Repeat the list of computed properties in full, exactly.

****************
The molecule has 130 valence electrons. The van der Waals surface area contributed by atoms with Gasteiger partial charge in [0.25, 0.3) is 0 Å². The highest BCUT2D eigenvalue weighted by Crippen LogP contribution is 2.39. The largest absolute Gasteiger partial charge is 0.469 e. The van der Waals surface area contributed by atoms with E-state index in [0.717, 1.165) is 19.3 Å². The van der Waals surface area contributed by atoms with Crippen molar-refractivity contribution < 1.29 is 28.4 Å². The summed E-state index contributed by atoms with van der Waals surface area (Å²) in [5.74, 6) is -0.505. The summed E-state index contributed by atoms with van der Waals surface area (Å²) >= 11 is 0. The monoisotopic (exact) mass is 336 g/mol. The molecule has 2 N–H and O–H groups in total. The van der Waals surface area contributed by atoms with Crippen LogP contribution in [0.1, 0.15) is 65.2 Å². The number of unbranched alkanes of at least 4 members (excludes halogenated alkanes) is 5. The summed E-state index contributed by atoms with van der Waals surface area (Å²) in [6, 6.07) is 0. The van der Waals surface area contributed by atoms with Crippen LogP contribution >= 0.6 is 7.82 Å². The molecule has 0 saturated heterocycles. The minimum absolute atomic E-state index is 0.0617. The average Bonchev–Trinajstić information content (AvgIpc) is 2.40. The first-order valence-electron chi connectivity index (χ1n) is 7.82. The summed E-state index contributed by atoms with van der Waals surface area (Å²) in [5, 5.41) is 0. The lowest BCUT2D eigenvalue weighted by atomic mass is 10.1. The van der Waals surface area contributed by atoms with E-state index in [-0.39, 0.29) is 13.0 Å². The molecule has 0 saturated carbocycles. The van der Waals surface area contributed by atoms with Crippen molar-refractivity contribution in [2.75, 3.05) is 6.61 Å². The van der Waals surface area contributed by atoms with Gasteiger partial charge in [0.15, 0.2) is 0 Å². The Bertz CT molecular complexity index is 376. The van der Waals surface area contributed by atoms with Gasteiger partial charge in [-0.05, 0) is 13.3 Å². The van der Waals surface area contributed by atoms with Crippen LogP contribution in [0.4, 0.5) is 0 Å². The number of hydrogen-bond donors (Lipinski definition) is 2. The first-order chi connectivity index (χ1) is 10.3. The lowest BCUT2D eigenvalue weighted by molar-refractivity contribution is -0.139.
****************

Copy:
The molecule has 130 valence electrons. The van der Waals surface area contributed by atoms with Gasteiger partial charge in [0.25, 0.3) is 0 Å². The highest BCUT2D eigenvalue weighted by Crippen LogP contribution is 2.39. The largest absolute Gasteiger partial charge is 0.469 e. The van der Waals surface area contributed by atoms with E-state index in [0.717, 1.165) is 19.3 Å². The van der Waals surface area contributed by atoms with Crippen molar-refractivity contribution < 1.29 is 28.4 Å². The summed E-state index contributed by atoms with van der Waals surface area (Å²) in [5.74, 6) is -0.505. The summed E-state index contributed by atoms with van der Waals surface area (Å²) >= 11 is 0. The monoisotopic (exact) mass is 336 g/mol. The molecule has 2 N–H and O–H groups in total. The van der Waals surface area contributed by atoms with Crippen LogP contribution in [0.1, 0.15) is 65.2 Å². The number of unbranched alkanes of at least 4 members (excludes halogenated alkanes) is 5. The summed E-state index contributed by atoms with van der Waals surface area (Å²) in [6, 6.07) is 0. The van der Waals surface area contributed by atoms with Crippen LogP contribution >= 0.6 is 7.82 Å². The molecule has 0 saturated heterocycles. The minimum absolute atomic E-state index is 0.0617. The average Bonchev–Trinajstić information content (AvgIpc) is 2.40. The first-order valence-electron chi connectivity index (χ1n) is 7.82. The summed E-state index contributed by atoms with van der Waals surface area (Å²) in [5, 5.41) is 0. The lowest BCUT2D eigenvalue weighted by atomic mass is 10.1. The van der Waals surface area contributed by atoms with E-state index in [-0.39, 0.29) is 13.0 Å². The molecule has 0 saturated carbocycles. The van der Waals surface area contributed by atoms with Crippen molar-refractivity contribution in [2.75, 3.05) is 6.61 Å². The van der Waals surface area contributed by atoms with Gasteiger partial charge in [0.15, 0.2) is 0 Å². The Bertz CT molecular complexity index is 376. The van der Waals surface area contributed by atoms with Gasteiger partial charge in [-0.05, 0) is 13.3 Å². The van der Waals surface area contributed by atoms with Crippen LogP contribution in [0.4, 0.5) is 0 Å². The number of hydrogen-bond donors (Lipinski definition) is 2. The first-order chi connectivity index (χ1) is 10.3. The lowest BCUT2D eigenvalue weighted by molar-refractivity contribution is -0.139.